# Compactness in $L(X, Y)$

Let $$X$$, $$Y$$ be Banach spaces and $$L(X, Y)$$ be the space of continuous linear mappings between them equipped with the operator norm. Is there a criterion for when a subset $$\mathcal{L} \subseteq L(X, Y)$$ is relatively compact? In my textbook, I could only find the well-known theorems about relative compactness in $$C(K)$$ and $$L^p(\mathbb{R})$$ for $$1 \leq p < \infty$$.

• I would be surprised if there were a useful criterion at that level of generality. Already when $X=Y=L^2(0,1)$ this seems pretty ambitious to me. Feb 11 at 21:16
• At the very least, when $X$ is locally compact (i.e. finite-dimensional), there is the usual criterion given by the Arzelà-Ascoli theorem. Feb 12 at 10:21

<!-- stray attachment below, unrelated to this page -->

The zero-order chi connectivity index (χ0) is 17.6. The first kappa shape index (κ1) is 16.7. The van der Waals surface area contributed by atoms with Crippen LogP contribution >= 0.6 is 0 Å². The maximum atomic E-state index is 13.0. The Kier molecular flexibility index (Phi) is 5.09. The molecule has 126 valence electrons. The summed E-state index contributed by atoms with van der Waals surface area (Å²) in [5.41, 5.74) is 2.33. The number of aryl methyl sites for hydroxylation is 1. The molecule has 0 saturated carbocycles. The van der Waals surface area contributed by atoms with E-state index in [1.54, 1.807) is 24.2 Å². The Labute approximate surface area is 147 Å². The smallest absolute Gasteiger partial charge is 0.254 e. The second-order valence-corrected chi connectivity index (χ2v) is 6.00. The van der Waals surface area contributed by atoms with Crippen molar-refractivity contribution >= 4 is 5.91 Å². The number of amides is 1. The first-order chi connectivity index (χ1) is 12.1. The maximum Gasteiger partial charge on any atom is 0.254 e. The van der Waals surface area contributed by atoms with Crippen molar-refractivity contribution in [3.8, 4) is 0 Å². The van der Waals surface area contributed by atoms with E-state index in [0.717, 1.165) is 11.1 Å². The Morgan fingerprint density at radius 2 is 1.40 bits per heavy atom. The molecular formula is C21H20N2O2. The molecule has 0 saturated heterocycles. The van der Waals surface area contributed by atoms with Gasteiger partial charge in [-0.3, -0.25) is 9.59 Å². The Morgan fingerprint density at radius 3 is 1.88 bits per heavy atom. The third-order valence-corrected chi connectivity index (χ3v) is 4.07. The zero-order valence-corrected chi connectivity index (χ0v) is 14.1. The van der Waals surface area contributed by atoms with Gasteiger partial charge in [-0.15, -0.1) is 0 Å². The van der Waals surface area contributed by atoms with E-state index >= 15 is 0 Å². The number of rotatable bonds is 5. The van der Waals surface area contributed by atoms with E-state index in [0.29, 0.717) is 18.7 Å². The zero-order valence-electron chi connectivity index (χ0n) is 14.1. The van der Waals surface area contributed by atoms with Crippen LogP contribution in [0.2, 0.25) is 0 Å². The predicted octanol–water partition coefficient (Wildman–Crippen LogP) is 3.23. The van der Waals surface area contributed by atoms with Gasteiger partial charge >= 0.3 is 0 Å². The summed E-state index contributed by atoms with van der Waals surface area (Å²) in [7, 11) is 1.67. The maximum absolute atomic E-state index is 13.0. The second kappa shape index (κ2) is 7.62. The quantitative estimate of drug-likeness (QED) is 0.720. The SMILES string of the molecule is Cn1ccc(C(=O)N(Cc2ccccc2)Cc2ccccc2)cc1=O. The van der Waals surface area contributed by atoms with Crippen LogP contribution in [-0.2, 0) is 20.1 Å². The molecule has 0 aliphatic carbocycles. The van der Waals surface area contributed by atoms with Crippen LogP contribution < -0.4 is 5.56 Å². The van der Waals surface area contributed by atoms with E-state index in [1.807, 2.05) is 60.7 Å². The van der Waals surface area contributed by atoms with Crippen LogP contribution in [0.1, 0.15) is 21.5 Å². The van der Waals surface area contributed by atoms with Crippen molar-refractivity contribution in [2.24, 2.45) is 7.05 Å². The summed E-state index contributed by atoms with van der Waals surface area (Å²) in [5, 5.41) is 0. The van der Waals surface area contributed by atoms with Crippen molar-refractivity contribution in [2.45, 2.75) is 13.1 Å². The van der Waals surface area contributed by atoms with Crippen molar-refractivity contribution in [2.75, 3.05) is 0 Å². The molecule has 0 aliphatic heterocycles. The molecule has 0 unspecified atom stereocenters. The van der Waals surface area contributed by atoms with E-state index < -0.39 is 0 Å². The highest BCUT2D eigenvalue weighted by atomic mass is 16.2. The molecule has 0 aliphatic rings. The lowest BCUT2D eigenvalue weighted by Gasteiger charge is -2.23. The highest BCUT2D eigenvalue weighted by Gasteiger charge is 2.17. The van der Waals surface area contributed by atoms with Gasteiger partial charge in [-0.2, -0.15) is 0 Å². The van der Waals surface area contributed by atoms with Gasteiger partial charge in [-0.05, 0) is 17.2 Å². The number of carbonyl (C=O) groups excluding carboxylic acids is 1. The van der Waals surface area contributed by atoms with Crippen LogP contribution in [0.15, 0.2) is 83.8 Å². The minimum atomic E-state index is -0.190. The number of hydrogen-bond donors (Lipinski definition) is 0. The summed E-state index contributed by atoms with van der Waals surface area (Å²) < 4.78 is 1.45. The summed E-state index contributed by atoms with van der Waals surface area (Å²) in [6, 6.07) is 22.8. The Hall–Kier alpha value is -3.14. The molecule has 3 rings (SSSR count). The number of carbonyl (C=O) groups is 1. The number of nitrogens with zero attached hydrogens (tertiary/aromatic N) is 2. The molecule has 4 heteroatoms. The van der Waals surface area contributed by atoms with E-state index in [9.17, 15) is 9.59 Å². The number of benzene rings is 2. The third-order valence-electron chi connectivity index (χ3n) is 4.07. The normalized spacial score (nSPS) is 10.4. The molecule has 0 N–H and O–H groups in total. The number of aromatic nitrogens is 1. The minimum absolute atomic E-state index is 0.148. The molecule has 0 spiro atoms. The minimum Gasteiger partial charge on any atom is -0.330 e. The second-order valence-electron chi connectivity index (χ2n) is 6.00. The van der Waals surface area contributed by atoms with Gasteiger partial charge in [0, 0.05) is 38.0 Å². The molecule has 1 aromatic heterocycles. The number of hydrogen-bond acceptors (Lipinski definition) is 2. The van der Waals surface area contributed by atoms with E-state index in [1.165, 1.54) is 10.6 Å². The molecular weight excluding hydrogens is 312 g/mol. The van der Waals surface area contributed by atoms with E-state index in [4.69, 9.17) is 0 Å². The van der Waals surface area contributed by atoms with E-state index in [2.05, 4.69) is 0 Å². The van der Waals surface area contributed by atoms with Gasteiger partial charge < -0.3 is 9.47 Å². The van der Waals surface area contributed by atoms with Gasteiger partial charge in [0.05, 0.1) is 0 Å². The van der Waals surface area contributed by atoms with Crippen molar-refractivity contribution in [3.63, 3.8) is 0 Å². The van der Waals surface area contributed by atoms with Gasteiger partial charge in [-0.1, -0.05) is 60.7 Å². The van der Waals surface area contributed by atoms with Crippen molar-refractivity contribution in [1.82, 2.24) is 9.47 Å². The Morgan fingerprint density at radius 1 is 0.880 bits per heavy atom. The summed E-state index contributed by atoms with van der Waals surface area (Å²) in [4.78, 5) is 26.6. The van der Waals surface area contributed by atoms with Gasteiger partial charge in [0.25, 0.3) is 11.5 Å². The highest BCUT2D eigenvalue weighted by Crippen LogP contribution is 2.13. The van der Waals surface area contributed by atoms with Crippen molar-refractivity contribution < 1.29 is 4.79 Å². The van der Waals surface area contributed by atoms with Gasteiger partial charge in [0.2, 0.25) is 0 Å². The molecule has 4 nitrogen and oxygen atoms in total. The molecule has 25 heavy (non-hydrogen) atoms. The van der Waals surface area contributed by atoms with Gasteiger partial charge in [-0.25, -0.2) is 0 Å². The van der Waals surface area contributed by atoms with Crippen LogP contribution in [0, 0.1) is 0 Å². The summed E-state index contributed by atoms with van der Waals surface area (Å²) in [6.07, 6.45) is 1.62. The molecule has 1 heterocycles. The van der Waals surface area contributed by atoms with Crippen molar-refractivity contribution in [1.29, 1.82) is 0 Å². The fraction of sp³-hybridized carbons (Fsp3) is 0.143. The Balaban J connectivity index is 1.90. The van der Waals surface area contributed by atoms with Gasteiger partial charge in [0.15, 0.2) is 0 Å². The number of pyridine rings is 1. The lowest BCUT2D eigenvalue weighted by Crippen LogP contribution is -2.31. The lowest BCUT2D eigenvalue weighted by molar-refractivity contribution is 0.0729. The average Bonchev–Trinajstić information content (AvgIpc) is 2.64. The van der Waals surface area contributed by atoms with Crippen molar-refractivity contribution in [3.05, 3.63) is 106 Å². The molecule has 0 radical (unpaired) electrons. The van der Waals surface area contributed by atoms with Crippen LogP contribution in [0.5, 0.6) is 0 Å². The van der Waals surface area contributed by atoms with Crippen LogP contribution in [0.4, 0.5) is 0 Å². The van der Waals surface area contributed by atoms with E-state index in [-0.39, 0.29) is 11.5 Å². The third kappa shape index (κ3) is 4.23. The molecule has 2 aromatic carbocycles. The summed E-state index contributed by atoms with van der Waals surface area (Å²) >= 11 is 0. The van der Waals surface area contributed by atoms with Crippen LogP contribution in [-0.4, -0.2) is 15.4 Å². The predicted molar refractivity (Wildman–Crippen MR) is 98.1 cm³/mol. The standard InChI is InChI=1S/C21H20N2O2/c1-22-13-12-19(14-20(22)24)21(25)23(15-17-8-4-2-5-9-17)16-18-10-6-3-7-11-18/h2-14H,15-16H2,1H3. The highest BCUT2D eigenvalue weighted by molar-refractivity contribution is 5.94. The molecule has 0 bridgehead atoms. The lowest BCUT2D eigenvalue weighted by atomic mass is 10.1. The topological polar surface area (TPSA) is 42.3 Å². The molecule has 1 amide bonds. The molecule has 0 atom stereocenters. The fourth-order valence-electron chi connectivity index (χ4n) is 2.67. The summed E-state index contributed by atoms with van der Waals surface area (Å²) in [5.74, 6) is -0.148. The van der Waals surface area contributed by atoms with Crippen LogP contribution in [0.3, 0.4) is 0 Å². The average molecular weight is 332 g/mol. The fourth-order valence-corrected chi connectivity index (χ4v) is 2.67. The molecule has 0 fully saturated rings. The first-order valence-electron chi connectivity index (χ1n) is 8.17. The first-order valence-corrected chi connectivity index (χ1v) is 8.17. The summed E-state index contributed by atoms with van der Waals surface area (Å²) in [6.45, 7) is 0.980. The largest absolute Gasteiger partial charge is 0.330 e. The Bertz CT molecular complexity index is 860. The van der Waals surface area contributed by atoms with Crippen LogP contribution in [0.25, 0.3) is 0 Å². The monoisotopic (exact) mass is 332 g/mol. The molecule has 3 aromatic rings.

• @P.P.Tuong What form of the Arzelà-Ascoli theorem are you referring to? Feb 12 at 12:00
• @Smiley1000 A very general statement for various uniformities can be found in Bourbaki's General Topology, chap. X, § 2, no. 5. Note that since $L(X,Y)$ is Hausdorff and complete, relative compactness in $L(X,Y)$ of a subset of $L(X,Y)$ is equivalent to its precompactness for the induced unifomity Feb 12 at 13:25

It is possible only (as i see it) if you consider the operator $$T: L(X,Y) \to L(X,Y)$$ (say $$L$$) Banach spaces. $$T$$ here is a linear operator of operators. Then you can use: A linear operator is compact if and only if the image of any bounded set is relatively compact.
• But to decide whether $T$ is compact, we need to know what the compact subsets of $L(X, Y)$ look like, which is what this question is about. Feb 12 at 6:37